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2021 online sermons » Rabbi K.A. Schneider » Rabbi Schneider — Elohim

Rabbi Schneider — Elohim

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God bless you and Shalom, beloved ones. My name's Rabbi Schneider welcome today to this very important edition of Discovering the Jewish Jesus. We're gonna be beginning a brand new series today. I'm calling it The Covenant Names of God. I want to begin today just asking for Father's blessing on this series.

Father God, we worship you today and we ask that you would release power on the preaching of your Word; and that Father, it would bring forth a harvest of fruit for you a hundredfold. We ask this together in Yeshua's name and for Jesus's fame. Amen and Amen.

I want to talk about the names of God in Scripture. Particularly we're gonna be looking, beloved ones, in this series at God's covenant name. Did you know that the Lord actually has a personal name; that Father God actually has a personal name?

Just like you have a personal name, your God has a personal name as well. But before we look at God's personal name, I want to make a few comments today to set the stage for the series of messages that are to come.

I want to begin today by going to the Book of Exodus with you. If you've got your Bible, I want you to go there with me. You might want to have your Bible in front of you during the course of these series so that you can make notes and underline places as I point out to you the different places in Scripture where the Lord uses His personal sacred name in conjunction with one of the things that He does in the salvation of His people.

In other words, what we're gonna do is we're gonna look at God's sacred name and then we're gonna show you when God joins His covenant name, His sacred name, to a function that He performs in the lives of those that He is saving. I'm making now an introductory comment by going to the Book of Exodus, chapter number 33, verse number 18.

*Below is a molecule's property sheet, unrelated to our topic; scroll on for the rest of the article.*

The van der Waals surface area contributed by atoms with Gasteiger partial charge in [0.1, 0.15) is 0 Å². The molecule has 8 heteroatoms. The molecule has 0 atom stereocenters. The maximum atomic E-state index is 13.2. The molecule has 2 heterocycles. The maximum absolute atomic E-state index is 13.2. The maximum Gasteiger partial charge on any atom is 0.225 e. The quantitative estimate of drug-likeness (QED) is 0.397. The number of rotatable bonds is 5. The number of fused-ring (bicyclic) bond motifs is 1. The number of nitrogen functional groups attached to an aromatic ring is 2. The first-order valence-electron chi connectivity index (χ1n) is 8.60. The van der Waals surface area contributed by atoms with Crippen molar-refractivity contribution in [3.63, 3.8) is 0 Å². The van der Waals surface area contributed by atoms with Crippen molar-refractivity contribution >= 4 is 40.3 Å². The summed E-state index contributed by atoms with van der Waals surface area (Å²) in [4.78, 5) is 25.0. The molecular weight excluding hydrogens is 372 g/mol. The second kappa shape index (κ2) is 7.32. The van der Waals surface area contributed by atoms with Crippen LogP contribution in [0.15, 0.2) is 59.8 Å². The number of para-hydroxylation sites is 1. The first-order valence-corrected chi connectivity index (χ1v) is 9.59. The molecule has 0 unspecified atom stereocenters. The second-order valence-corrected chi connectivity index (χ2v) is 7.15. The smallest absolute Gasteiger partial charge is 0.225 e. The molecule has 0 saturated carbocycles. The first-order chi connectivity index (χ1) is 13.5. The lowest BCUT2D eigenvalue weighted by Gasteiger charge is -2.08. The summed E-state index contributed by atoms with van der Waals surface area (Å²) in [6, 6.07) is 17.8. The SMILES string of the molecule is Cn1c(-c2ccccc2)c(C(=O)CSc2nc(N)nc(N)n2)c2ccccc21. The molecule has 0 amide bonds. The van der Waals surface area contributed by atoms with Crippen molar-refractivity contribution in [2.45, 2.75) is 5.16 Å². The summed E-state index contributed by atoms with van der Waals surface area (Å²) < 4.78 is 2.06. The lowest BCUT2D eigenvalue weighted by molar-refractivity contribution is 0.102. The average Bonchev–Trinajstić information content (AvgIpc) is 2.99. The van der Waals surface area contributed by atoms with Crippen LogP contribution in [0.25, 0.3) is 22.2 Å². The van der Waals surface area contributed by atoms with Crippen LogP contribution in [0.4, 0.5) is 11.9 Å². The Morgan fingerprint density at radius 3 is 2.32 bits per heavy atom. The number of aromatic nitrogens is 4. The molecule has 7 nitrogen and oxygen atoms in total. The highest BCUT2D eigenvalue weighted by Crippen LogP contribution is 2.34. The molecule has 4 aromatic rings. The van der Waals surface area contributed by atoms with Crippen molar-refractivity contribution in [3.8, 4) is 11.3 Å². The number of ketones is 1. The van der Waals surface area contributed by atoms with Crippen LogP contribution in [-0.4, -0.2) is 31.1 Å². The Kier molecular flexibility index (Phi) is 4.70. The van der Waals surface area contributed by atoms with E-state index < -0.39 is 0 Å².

Now in this section of Scripture, Moses has been calling out to Father God and He's wanting Father God to affirm him, to affirm him, and affirm him. And finally the conversation reaches a climax in verse number 18. I'm gonna pick up there. Moses says to the Lord: I pray You, He said, show me Your glory! Again, this is the climax of the conversation.

Moses keeps on looking to the Lord for assurance. And then finally Moses said, show me your glory. And the Lord says this to him. Listen carefully as I pick up in verse 19: And He said, I Myself will make all My goodness pass before you, and will proclaim, get it now, the name of the Lord before you; and I will be gracious to whom I will be gracious, and I will show compassion on whom I will show compassion. But He said, You cannot see My face, for no man can see Me and live!

Let's put this in context. Moses is asking, Father God, He's saying, God Lord, I want to encounter you. Show me your glory. And the Lord responds back to Moses and He says, Moses, you can't see me face to face. But Moses, He said, listen, I am gonna proclaim my name to you. So once again Moses says, show me your glory. And the Lord says, you can't see me face to face, but I'm gonna proclaim my name to you. He tells Moses to go hide himself in the cleft of the rock and to call upon Father's name.

Moses goes into the cleft of the rock, and as Moses is calling upon Father by His sacred name, which we're gonna be studying in this Scripture. I'm not saying it yet 'cause we haven't got to it yet, but Moses is calling now upon the Lord by His sacred personal name, Exodus, 34, verse 6: Then the LORD passed by in front of him and proclaimed, The LORD, the LORD God, compassionate and gracious, slow to anger, and abounding in lovingkindness and truth; who keeps lovingkindness for thousands, who forgives iniquity, transgression and sin; yet He will by no means leave the guilty go unpunished, visiting the iniquity of fathers and the children and on the grandchildren to the third and fourth generations.

Moses made haste to bow low and to worship. And so I'm setting the stage right now, beloved ones, by helping you to see how incredible it is to know Father God's personal name. And in knowing His name, to have revelation about who He is. Moses says, Lord, show me your glory. Father says, I'm gonna proclaim my name to you. Go hide in the cleft of the rock.